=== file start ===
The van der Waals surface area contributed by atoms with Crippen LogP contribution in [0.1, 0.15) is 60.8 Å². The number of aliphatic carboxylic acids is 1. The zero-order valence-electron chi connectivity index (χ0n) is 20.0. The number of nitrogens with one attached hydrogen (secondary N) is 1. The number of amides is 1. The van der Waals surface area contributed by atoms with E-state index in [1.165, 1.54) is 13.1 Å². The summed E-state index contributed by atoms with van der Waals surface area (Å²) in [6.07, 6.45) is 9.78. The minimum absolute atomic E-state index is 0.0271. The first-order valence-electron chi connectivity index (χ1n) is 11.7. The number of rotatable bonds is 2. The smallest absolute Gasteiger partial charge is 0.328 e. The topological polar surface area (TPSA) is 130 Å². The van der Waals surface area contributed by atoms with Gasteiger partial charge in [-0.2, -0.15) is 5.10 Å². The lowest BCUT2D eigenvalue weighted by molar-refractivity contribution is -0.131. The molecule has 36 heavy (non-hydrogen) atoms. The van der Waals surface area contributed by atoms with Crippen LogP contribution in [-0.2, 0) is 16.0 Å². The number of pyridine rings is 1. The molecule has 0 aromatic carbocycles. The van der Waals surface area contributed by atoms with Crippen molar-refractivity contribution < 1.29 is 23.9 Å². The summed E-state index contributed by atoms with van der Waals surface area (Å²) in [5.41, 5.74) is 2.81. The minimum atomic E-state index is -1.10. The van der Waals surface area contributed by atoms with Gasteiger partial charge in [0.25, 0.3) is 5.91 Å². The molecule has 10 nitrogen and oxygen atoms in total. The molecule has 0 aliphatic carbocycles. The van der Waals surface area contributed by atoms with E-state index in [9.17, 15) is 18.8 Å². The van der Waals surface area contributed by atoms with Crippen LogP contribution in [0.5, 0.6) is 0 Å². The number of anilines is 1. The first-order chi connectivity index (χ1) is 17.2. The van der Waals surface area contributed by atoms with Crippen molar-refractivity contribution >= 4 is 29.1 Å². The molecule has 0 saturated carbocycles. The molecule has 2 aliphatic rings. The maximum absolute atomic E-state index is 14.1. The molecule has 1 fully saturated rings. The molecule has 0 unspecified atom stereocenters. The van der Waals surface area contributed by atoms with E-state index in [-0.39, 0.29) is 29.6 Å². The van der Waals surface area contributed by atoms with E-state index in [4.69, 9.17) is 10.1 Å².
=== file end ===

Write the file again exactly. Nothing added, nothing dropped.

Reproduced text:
The van der Waals surface area contributed by atoms with Crippen LogP contribution in [0.1, 0.15) is 60.8 Å². The number of aliphatic carboxylic acids is 1. The zero-order valence-electron chi connectivity index (χ0n) is 20.0. The number of nitrogens with one attached hydrogen (secondary N) is 1. The number of amides is 1. The van der Waals surface area contributed by atoms with E-state index in [1.165, 1.54) is 13.1 Å². The summed E-state index contributed by atoms with van der Waals surface area (Å²) in [6.07, 6.45) is 9.78. The minimum absolute atomic E-state index is 0.0271. The first-order valence-electron chi connectivity index (χ1n) is 11.7. The number of rotatable bonds is 2. The smallest absolute Gasteiger partial charge is 0.328 e. The topological polar surface area (TPSA) is 130 Å². The van der Waals surface area contributed by atoms with Gasteiger partial charge in [-0.2, -0.15) is 5.10 Å². The lowest BCUT2D eigenvalue weighted by molar-refractivity contribution is -0.131. The molecule has 36 heavy (non-hydrogen) atoms. The van der Waals surface area contributed by atoms with Crippen LogP contribution in [-0.2, 0) is 16.0 Å². The number of pyridine rings is 1. The molecule has 0 aromatic carbocycles. The van der Waals surface area contributed by atoms with Crippen molar-refractivity contribution < 1.29 is 23.9 Å². The summed E-state index contributed by atoms with van der Waals surface area (Å²) in [5.41, 5.74) is 2.81. The minimum atomic E-state index is -1.10. The van der Waals surface area contributed by atoms with Gasteiger partial charge in [0.25, 0.3) is 5.91 Å². The molecule has 10 nitrogen and oxygen atoms in total. The molecule has 0 aliphatic carbocycles. The van der Waals surface area contributed by atoms with E-state index in [9.17, 15) is 18.8 Å². The van der Waals surface area contributed by atoms with Crippen LogP contribution in [0.5, 0.6) is 0 Å². The number of anilines is 1. The first-order chi connectivity index (χ1) is 17.2. The van der Waals surface area contributed by atoms with Crippen molar-refractivity contribution >= 4 is 29.1 Å². The molecule has 0 saturated carbocycles. The molecule has 2 aliphatic rings. The maximum absolute atomic E-state index is 14.1. The molecule has 1 fully saturated rings. The molecule has 0 unspecified atom stereocenters. The van der Waals surface area contributed by atoms with E-state index in [-0.39, 0.29) is 29.6 Å². The van der Waals surface area contributed by atoms with E-state index in [4.69, 9.17) is 10.1 Å².